At the show this year it was very evident that in this economy many manufacturers pulled back on product releases and most did not attempt to push the bar a little higher with their booths in general.
But that was not the case with Delta and Brizo. The components they worked into their booth exemplified their cutting-edge approach to market their new product releases (and kudos to them for rolling so much out in these times!).
As a designer, I look for the repetition of various nuances to help complete the whole look for a client. Delta and Brizo incorporated that repetition, but in more of a technology-driven way with those really cool clear glass touch screens and the Talo Touch kicking off their new ad campaign in water. How innovative!
Last year Delta and Brizo made my favorite list with Virage. This year I am thoroughly impressed with two of their items. On the Delta side - all about technology - my absolute favorite is the Addison single-hole lav that incorporates both the touch and proximity sense technologies.
Aside from the beautiful design of the faucet (isn’t it great to see beautiful designs on single-hole faucets!), the concept of never having to touch your bathroom lav is very appealing to me from a sanitary, as well as an aesthetic perspective. Imagine no more water spots!
In Banner’s showroom we had five different working displays featuring both types of technology: Touch and Proximity. With proximity, there is no infrared or sensor required. It uses your body’s own electromagnetic field to turn the faucet on when you are within three to six inches of the faucet. My clients just love it. Delta has hit it out of the park by combining these elements into a beautiful design.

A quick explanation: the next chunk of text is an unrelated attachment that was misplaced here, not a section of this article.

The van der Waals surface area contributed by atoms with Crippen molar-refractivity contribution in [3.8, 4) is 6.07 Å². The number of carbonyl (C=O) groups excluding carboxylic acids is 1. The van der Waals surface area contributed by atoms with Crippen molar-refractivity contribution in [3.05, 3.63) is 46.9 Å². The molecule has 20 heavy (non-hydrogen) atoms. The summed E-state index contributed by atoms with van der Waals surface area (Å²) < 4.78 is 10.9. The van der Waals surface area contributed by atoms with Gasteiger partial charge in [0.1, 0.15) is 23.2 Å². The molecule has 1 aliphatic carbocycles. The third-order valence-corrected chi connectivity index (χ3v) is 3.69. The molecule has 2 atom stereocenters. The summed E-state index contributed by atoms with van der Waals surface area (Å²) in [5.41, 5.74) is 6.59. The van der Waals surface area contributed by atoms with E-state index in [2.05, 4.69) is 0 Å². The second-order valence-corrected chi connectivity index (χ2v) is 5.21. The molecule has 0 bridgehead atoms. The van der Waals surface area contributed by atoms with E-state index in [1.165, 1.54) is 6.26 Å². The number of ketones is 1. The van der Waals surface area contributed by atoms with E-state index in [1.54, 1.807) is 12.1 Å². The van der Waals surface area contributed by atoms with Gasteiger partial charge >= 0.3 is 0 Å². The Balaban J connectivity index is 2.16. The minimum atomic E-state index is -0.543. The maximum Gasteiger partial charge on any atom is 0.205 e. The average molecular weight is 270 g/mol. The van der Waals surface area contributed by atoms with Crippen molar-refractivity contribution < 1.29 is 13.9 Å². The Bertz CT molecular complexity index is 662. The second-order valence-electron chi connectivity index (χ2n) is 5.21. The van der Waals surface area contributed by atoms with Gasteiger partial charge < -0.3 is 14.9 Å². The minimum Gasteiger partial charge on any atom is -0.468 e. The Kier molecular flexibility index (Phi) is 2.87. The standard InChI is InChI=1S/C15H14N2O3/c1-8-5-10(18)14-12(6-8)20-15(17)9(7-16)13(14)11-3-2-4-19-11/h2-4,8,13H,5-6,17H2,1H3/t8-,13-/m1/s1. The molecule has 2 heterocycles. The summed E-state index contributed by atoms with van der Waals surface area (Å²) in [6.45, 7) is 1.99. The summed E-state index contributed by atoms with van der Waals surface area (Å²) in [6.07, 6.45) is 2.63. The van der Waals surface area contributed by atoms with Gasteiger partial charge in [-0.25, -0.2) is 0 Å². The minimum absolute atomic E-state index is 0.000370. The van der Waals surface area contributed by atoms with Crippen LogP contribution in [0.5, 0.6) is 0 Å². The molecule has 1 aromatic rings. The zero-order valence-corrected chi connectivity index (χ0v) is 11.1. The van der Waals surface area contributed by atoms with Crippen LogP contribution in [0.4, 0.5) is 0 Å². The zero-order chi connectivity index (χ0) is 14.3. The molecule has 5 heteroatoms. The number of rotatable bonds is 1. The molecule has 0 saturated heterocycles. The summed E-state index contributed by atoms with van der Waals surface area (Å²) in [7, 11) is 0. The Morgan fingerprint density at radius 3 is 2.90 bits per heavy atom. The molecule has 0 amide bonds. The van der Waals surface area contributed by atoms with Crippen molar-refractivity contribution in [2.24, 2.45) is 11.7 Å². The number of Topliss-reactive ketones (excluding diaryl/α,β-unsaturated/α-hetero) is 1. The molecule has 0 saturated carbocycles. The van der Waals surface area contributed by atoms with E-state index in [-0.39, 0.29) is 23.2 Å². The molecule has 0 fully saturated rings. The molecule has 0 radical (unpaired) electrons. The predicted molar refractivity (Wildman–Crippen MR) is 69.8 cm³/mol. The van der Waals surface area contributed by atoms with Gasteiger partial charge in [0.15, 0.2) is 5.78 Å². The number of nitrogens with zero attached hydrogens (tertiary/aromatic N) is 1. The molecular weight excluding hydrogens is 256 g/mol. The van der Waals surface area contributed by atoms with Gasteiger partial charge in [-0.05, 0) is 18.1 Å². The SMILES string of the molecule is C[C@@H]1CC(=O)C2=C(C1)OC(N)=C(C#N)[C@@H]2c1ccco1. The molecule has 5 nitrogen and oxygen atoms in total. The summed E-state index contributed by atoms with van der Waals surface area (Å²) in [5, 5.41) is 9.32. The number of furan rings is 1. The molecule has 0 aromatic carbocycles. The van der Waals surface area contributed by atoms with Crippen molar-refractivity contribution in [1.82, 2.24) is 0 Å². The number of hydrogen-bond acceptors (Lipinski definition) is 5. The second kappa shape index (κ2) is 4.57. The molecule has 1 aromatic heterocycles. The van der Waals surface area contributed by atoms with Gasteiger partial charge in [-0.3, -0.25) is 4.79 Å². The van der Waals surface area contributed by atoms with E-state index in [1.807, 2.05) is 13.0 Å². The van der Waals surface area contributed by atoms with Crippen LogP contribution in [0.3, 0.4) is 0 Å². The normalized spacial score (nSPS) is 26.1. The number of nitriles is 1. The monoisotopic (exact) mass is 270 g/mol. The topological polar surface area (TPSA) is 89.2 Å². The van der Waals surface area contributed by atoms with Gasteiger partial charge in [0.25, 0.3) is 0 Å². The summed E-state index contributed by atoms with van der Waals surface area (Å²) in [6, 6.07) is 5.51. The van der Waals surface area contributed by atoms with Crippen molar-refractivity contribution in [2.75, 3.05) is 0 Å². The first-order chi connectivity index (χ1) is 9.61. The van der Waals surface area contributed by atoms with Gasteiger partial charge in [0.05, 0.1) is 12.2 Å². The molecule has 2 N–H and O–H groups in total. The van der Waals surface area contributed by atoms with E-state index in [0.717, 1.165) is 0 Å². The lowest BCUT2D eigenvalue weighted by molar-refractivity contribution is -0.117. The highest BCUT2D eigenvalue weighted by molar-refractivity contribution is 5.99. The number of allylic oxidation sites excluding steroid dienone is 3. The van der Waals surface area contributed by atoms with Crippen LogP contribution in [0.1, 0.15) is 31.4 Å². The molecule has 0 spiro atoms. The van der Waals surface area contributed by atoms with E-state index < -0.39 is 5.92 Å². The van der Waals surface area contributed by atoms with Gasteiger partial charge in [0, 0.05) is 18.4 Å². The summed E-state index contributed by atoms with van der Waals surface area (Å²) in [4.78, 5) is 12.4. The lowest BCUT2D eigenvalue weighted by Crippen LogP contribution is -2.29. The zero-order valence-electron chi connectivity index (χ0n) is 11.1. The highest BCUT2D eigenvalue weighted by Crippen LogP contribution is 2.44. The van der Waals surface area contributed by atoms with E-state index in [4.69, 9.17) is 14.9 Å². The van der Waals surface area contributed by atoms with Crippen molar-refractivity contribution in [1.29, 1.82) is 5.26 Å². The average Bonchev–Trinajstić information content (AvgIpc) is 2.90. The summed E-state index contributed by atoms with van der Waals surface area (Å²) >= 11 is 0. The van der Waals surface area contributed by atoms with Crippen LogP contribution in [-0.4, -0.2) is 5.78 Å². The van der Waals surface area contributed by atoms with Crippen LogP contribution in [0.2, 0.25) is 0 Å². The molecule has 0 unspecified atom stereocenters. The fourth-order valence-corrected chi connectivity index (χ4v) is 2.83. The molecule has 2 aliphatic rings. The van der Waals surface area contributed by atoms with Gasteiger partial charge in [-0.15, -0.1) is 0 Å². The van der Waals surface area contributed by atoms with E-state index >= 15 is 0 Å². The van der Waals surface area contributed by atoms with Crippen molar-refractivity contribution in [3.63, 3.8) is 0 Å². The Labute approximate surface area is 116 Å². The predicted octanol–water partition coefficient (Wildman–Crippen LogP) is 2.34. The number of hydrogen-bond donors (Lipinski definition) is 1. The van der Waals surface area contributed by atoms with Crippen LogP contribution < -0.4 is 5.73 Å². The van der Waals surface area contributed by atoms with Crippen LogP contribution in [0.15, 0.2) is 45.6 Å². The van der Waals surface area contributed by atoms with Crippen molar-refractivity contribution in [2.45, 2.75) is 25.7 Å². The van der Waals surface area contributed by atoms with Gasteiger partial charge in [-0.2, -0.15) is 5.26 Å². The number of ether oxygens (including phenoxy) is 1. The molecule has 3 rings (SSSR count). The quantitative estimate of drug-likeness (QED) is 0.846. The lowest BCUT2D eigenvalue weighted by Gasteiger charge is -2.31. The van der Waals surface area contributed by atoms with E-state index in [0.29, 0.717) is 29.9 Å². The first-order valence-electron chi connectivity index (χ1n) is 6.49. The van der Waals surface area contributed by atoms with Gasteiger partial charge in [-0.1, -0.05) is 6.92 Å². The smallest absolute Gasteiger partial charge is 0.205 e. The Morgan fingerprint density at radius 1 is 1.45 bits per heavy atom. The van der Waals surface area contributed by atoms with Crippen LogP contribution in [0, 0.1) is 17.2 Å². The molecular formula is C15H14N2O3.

On the Brizo end, the new Siderna ribbon spout faucet is going to fill a unique niche. Other ribbon spout faucets are out there, but something special about the use of the glass in the handle, combined with the beauty of the water itself, makes me want to design a bathroom around that faucet.
Some of the best design work going on right now incorporates that soft green glass tile as an accent. I am always looking for a way to insert subtle repetition of something small in the project and this is perfect for it. Brizo has somehow created a great pairing of the use of nature (the glass and the water) with a more clean line - very much like Frank Lloyd Wright, but taken up a level.
One other aspect that appealed to me is how proportionate the scale of the faucet is. Many of the other ribbon spout designs I have seen are too large or too fat, but this one seems to be just right and features a great reach into the bowl, which is key to many clients. I believe both the Addison and Siderna should roll out in late 2010 - can’t wait!
Another product that really caught my eye at K/BIS was Fleurco’s Chronoglass. I am always looking for that product that pushes the envelope a little further - something that is just a little edgier or unique. This glass does all of that.
It plays to our need for being special and different, which is why we all redesign our baths. The woven mesh inside the glass adds a very high-tech decorative element that not only looks fantastic, but also provides a little privacy in the shower while still allowing in some light.
I noticed that Robern is using the same type of mesh screen-like visual texture (hard to say texture because really it is smooth) on some of their new suspended cabinetry doors and I really think it will take off with the more contemporary consumer.
According to Fleurco, the glass is now available on a variety of different door sizes and styles. Most of my modern client base typically wants a very clean, simple design with something a little different kicking it up a notch. I have a feeling this will fit that bill.